Movement is arguably the most fundamental and important function of the nervous system. Purposive movement requires the coordination of actions within many areas of the cerebral cortex, cerebellum, basal ganglia, spinal cord, and peripheral nerves and sensory receptors, which together must control a highly complex biomechanical apparatus made up of the skeleton and muscles. Beginning at the level of biomechanics and spinal reflexes and proceeding upward to brain structures in the cerebellum, brainstem and cerebral cortex, the chapters in this book highlight the important issues in movement control. Commentaries provide a balanced treatment of the articles that have been written by experts in a variety of areas concerned with movement, including behaviour, physiology, robotics, and mathematics.This lack of success in replicating animallike movement is surely due to the complexity of the motor apparatus: skeletal, muscular, and neural. The human skeleton consists of 206 bones, roughly 100 articulations, and more than 600 muscles. ... (1993), and we are currently planning conferences on persistent pain (1994) and the vestibular system (1995). ... He uses the aquot;wiring diagramaquot; approach to understand this circuitry, arguing that the functions of different connections can beanbsp;...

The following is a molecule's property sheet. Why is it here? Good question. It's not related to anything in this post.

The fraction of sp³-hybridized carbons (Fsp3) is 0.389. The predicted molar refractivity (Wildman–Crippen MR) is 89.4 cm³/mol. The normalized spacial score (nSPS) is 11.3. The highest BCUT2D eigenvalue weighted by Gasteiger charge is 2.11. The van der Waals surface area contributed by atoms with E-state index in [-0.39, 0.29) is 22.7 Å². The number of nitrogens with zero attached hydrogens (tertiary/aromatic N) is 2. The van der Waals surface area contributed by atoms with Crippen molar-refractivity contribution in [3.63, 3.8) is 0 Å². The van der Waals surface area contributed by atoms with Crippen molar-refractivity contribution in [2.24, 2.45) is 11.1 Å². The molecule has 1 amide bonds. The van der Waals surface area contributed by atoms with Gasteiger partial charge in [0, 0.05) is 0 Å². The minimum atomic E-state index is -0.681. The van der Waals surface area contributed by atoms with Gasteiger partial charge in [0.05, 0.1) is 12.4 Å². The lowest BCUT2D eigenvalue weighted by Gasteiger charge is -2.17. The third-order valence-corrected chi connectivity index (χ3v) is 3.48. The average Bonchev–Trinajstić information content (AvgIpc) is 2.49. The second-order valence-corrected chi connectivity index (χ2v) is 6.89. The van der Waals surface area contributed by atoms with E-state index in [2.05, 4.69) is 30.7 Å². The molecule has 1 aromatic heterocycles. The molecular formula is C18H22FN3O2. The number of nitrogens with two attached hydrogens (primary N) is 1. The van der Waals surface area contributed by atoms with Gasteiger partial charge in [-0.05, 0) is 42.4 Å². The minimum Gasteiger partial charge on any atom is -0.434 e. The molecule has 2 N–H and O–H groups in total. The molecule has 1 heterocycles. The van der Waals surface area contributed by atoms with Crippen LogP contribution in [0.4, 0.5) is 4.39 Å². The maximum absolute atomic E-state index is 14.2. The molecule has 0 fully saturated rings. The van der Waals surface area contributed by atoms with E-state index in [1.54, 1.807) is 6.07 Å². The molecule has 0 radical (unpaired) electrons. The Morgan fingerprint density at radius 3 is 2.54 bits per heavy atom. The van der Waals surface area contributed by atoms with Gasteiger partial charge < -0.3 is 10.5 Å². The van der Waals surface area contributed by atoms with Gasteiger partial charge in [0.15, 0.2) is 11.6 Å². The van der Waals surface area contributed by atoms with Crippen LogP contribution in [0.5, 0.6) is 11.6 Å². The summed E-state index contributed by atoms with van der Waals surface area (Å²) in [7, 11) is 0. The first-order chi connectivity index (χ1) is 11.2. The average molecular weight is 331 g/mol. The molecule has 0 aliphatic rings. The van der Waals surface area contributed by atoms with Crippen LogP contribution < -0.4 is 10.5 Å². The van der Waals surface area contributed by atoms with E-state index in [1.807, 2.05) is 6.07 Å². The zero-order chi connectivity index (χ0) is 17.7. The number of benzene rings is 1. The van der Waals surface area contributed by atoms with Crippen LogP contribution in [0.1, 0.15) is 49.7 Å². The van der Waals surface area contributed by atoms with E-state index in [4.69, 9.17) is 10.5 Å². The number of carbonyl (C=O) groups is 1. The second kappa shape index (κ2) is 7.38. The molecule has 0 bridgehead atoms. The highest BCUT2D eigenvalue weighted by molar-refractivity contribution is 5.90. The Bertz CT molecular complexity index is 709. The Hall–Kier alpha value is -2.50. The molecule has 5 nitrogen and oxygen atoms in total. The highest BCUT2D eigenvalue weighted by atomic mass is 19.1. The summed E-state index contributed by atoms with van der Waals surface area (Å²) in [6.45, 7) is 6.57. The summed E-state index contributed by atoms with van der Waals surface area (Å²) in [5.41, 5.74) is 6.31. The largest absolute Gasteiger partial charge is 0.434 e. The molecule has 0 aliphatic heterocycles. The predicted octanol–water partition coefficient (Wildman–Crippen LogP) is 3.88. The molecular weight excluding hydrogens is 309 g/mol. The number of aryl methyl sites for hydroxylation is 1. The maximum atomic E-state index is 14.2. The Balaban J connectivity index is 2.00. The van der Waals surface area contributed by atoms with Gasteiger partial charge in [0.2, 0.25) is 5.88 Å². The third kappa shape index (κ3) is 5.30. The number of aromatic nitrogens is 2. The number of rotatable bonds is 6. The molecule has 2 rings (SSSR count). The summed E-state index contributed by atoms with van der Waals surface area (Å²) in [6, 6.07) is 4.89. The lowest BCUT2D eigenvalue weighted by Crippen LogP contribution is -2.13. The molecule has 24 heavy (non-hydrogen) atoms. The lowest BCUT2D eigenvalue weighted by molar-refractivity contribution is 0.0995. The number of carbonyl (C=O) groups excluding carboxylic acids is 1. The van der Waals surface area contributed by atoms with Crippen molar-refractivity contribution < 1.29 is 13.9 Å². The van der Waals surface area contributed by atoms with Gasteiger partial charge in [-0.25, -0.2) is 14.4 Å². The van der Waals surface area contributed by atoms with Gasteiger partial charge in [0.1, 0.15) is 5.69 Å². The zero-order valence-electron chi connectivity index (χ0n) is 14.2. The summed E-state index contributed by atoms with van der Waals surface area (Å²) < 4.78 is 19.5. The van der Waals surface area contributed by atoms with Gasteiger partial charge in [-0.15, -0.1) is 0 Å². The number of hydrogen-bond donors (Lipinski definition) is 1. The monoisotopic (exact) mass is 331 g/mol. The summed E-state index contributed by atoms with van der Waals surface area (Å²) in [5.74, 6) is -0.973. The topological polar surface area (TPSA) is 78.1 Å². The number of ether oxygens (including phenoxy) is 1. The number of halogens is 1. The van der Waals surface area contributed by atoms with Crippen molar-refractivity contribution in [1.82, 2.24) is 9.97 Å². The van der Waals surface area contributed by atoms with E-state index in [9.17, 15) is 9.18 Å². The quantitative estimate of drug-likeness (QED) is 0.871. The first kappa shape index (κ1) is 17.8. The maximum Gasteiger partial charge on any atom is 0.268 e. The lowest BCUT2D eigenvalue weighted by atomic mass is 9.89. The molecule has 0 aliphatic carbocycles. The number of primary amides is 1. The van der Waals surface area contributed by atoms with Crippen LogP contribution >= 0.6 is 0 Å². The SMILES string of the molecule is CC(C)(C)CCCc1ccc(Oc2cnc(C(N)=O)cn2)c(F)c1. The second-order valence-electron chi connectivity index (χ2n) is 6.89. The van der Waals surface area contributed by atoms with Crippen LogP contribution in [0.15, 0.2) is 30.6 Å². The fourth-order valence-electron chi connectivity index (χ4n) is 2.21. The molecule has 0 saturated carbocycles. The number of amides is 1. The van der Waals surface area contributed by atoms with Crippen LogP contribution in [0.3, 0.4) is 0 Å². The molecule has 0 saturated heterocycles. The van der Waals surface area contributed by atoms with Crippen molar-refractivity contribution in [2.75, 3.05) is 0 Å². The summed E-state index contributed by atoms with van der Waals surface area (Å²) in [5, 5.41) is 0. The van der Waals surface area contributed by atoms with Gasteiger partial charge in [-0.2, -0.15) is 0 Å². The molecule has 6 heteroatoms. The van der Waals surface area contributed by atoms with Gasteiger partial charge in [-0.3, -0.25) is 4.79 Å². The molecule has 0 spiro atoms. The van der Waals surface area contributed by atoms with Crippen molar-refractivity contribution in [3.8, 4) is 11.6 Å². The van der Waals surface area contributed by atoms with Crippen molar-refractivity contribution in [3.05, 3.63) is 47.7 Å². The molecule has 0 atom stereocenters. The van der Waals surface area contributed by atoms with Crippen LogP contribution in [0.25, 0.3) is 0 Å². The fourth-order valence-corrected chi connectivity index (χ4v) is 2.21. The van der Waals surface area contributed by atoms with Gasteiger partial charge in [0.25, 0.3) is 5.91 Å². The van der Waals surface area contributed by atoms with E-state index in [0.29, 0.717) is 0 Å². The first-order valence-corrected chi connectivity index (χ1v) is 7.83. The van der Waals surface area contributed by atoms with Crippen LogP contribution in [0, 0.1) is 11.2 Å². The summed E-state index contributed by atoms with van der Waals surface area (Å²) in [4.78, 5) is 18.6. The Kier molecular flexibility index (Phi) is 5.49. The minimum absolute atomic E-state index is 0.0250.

|Author||:||Paul Cordo, Stevan Harnad|
|Publisher||:||Cambridge University Press - 1994-05-27|